In 2004, Alan Iftiniuk faced a tall task coming in as the new CEO of French Hospital in San Luis Obispo: to revive an old, decrepit hospital that was on the verge of bankruptcy.
"It was a very broken hospital," Iftiniuk recalled of French at the time of his arrival. "There was even consideration of tearing it down and putting condominiums in."
With the community's backing and enough capital investment from its new owner, San Francisco-based Dignity Health, French Hospital emerged out of those rough years.
- Rendering Courtesy Of The City Of SLO
- GROWTH A $125 million proposed expansion of French Hospital would add a four-story medical tower to its campus—making it the largest health care center in SLO County.
Now, 15 years later, Dignity and Iftiniuk are gearing up for the hospital's most ambitious expansion project since 1972, when Dr. Edison French moved it from the old San Luis Sanitarium on Marsh Street to its current location on Johnson Avenue.
The $125 million expansion would more than double the size of the current facility—adding a 90,000-square-foot, four-story medical tower with 82 new patient rooms; a neonatal intensive care unit (NICU); a chapel; and a four-story parking structure with a helipad.
With the hospital's emergency room already under construction—getting a $17 million upgrade of its own—the next few years are going to be a busy (and potentially disruptive) time for French and its neighbors, as it grows into the largest hospital in the county.
"This hospital was built in 1972, a very different model in terms of what hospitals were expected to do and what they were capable of doing," Iftiniuk explained in an interview in his executive office, with active ER construction visible from his fourth-floor window. "It needed to be updated."
Growth has been in French Hospital's plans since 1993, when a newly adopted master plan envisioned the addition of four new buildings over time. The plan's since been revised twice, in 2013 and 2016, as Dignity Health honed in on the blueprint for French's expansion.
Iftiniuk told New Times that the planning process involved an exhaustive analysis of the community's needs—projected decades into the future—and an investigation into what's at the cutting edge of health care. The larger vision is to bring "the best of the best" of the industry to the Central Coast, he said, and to "re-imagine" the hospital experience for patients and their families.
"There's a willingness to go for the best," Iftiniuk said. "Ultimately, what we're going to be able to provide is the same kind of care, and in many cases even better care, than you'd find in a large urban setting like San Francisco, LA, Chicago, and New York. ... How do you take the best of the best of what's available in health care around the world and bring it here? That's what we're doing."
Dignity Health—which is the largest nonprofit hospital chain in the country—has invested $95 million into the expansion project and asked the community to contribute the remaining $30 million. Its largest contribution yet is a $4.2 million donation from North County residents Stan and Barbara Clark.
"This is a very generous community," Iftiniuk said. "The hospital survived because this community wants this hospital to survive."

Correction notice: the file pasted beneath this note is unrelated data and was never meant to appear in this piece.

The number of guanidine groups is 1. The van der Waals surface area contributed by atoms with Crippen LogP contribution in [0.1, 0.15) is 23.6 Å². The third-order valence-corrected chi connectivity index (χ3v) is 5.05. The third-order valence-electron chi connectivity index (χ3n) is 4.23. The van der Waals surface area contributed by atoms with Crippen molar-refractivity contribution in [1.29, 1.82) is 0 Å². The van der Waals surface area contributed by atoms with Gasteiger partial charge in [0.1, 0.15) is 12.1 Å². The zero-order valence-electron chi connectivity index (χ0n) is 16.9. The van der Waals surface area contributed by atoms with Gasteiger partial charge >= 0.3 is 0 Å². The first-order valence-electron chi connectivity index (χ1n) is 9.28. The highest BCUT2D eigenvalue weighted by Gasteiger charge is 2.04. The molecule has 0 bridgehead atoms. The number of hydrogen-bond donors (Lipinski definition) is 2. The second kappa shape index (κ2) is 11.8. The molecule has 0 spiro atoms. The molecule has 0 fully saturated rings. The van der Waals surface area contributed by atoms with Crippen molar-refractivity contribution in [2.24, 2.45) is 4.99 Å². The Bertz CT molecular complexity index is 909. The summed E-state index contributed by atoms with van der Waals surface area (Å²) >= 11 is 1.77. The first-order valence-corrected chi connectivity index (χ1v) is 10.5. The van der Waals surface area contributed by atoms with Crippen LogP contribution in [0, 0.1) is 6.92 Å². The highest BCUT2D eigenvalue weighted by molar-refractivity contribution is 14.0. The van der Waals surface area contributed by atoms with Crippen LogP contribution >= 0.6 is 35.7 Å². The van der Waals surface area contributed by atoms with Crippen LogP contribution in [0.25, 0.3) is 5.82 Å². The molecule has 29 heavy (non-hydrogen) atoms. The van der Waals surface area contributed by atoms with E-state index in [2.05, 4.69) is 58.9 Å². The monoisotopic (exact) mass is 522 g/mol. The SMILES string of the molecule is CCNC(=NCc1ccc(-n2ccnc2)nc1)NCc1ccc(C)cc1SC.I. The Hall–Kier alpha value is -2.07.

The hospital expansion is planned in two phases: The parking garage and helipad will come first, with construction expected to start in spring of 2020. The medical tower comes second, with construction starting in fall of 2020. Its grand opening is scheduled for mid-2022.
But before either phase can break ground, Dignity has to complete the city of SLO's permit approval process.
As part of the review, residents of adjacent neighborhoods have lodged concerns about how the expansion will impact their lives near the hospital.
In one case, neighborhood objections resulted in a substantial redesign of the project. Its initial layout positioned the new parking garage on Ella Street, which would have moved the main entrance to the hospital from Johnson Avenue to the much less-trafficked Ella Street.
But in-person meetings between the residents and hospital administrators birthed a new plan. The parking garage was moved to the rear of the hospital, up against the Amtrak railroad tracks, which keeps Johnson Avenue as the main entrance for traffic.
"It made sense. ... It actually makes it more convenient," Iftiniuk said of the redesign. "We acted on their good ideas, so kudos to them."
"There was applause," recalled Ella Street resident Bob Canepa of the neighbors' reaction to the new plan. "That's a win-win situation. They were pretty responsive, and I was impressed and in awe that they listened."
Residential concerns still linger over how the expansion will impact traffic and noise, particularly, in the area. The city, in response, has asked the hospital to produce new traffic and noise reports for the project. The expansion still needs the city Planning Commission's approval to get final permits.
Neighbors are especially apprehensive about the helipad, which is expected to take in four choppers per month for emergency transports.
"There is absolutely no possible way to fly a helicopter over the city and land in a residential neighborhood without a terrible lot of noise," wrote residents Jason and Jennifer Holyfield in a Sept. 16 letter to the city's Architectural Review Commission. "There is no good reason to destroy the peace of so many people in the surrounding neighborhoods in order for [Dignity Health] to make more money."
Iftiniuk countered that, as the hospital nears its 50th birthday, the venture is the right move at the right time.
"What I am paid to do and am accountable to do is make sure no matter what happens, this facility can meet the now and future needs of the community," he said. Δ
Assistant Editor Peter Johnson can be reached at firstname.lastname@example.org.